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In the Apache log configuration it is possible to specify that the HTTP auth user name should be logged. Most PHP scripts have their own, cookie-based authentication. Is it possible in PHP to provide Apache with a HTTP auth username for logging purposes, even if the authentication is cookie-based? If yes, how would the code look like? If not, what are alternatives?

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I don't think it's good idea. Why not to use a separate logfile? – Your Common Sense Aug 2 '10 at 15:26
Because I would like to do simple statistics with a tool like AWStats. – chiborg Aug 2 '10 at 15:35
up vote 8 down vote accepted

Apache passes data between modules in notes. If you run PHP as an Apache module, you can use apache_note() to get and set notes. You can then include the %{note_name}n log format string to write this to the access log. This will not "leak" any data back to the client.


apache_note( 'username', $username );

In your server configuration:

LogFormat "%h %l %{username}n %t \"%r\" %>s %b" common_with_php_username
CustomLog logs/access_log common_with_php_username
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Since Apache 2.4.7 Apache allows you to copy a response-header to a note. So if you don't run PHP as an Apache module (but for instance use PHP-FPM), and you also don't want the log-value to be sent to the client (which would usually happen if you set it in a response-header), here's a way to do it:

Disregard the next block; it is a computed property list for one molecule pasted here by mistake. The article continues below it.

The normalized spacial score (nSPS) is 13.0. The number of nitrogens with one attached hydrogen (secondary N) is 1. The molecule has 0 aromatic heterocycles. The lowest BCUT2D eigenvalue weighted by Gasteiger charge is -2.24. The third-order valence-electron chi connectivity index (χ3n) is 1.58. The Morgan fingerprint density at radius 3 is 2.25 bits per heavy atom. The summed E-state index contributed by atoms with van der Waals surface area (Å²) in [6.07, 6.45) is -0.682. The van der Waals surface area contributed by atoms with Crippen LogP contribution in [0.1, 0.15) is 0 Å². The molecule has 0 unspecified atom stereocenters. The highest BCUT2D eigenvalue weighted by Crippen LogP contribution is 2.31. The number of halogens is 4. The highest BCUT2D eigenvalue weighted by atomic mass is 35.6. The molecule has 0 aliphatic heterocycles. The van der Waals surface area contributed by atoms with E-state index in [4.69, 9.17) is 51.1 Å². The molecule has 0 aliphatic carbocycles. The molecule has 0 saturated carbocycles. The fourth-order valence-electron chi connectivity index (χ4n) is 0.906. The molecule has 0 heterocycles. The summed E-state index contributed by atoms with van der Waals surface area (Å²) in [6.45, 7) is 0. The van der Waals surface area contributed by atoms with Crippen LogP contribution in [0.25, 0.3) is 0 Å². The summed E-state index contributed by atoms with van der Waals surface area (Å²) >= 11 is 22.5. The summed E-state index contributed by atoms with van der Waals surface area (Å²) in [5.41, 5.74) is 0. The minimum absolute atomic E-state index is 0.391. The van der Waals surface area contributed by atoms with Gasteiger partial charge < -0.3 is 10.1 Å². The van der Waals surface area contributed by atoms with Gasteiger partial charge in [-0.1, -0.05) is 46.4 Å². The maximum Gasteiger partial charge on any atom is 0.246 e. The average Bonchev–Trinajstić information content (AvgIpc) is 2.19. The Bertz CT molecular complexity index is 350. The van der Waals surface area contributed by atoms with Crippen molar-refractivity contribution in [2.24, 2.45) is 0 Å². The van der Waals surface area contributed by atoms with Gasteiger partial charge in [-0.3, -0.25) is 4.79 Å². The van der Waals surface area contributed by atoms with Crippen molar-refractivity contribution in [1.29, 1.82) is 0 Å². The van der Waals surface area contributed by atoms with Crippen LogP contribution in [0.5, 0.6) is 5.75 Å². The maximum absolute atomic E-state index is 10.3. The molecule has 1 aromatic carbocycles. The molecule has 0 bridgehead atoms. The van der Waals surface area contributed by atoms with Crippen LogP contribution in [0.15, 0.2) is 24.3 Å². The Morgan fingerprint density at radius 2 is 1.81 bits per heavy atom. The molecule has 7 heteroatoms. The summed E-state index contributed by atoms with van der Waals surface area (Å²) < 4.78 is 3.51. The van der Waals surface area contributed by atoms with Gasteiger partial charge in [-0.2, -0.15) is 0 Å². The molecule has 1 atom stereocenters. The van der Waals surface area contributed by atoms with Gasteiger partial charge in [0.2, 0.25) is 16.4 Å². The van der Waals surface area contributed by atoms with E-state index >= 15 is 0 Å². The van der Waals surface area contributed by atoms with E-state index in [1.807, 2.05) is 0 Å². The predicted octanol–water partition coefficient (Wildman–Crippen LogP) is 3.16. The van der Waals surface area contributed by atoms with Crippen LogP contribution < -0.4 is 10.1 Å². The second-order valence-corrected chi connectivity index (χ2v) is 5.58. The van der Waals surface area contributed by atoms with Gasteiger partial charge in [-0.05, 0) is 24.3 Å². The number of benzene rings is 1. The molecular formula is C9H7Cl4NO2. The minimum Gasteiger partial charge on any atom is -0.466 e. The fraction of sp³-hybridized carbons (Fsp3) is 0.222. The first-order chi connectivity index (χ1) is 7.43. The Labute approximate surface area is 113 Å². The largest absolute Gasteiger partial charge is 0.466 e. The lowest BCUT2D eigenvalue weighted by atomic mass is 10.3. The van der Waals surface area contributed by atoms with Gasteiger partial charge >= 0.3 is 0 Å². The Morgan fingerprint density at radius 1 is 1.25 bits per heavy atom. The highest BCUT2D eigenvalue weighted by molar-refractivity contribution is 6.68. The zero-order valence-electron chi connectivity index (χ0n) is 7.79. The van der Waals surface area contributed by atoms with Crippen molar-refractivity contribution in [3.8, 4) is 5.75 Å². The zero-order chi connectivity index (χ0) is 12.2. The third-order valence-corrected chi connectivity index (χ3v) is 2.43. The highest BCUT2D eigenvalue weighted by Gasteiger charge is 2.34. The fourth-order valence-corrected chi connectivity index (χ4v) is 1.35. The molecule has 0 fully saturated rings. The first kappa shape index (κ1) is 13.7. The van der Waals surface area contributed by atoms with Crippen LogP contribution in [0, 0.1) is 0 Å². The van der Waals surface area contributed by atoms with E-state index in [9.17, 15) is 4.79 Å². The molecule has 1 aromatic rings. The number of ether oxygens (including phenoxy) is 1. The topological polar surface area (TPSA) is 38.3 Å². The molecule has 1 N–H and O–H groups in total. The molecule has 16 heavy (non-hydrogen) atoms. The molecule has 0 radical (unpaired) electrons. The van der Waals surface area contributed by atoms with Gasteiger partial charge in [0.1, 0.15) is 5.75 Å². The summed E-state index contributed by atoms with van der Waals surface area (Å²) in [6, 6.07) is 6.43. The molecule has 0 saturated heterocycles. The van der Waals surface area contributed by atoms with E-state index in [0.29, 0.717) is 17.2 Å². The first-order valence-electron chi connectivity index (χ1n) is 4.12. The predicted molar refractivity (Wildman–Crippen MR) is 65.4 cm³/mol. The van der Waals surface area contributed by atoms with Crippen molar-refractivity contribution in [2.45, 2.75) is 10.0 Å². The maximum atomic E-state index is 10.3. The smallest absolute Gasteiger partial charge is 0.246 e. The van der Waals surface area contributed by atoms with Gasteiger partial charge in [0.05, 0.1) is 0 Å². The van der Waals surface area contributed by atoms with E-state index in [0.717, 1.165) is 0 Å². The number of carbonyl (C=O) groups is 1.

header('X-Username: '.$username);


LogFormat "%h %l %u %t \"%r\" %>s %b \"%{username}n\"" logfmtname


CustomLog logs/vhost-access_log logfmtname

# copy response-header value to note
Header note X-Username username
# unset response-header so client won't get it
Header unset X-Username
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A possibility is to store usernames & past session_ids somewhere else, and let the log write the cookie values in it (usually %{PHPSESSID}C), which you then can trace back.

Another option would be to send a header with the username back to the client, preferably right after your session_start:


header('X-Php-Sess-User: '.$username);


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Short of using an Apache handler to touch the internal auth* data structures, your best bet is to resort to environment variables. You would set a top-level environment variable using apache_setenv in your PHP code


and then write the value to the log file with a LogFormat entry in your Apache config using "%{USERID}e" instead of "%u"

LogFormat "%v:%p %h %l %{USERID}e %t \"%r\" %>s %O \"%{Referer}i\" \"%{User-Agent}i\"" envuid_combined
CustomLog /path/to/access.log envuid_combined

Of course, the real credentials when performing actual HTTP auth would be lost forever, so consider saving %u somewhere else -- either in a new field or in a parallel log file.

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wouldn't a environment variable be global and as such be unreliable – Esben Skov Pedersen Aug 2 '10 at 17:07
@Esben Not sure exactly what you mean, but in general, no - an envorioment variable is not global. The above solution works perfectly for me. – rjmunro Jan 18 '11 at 12:51

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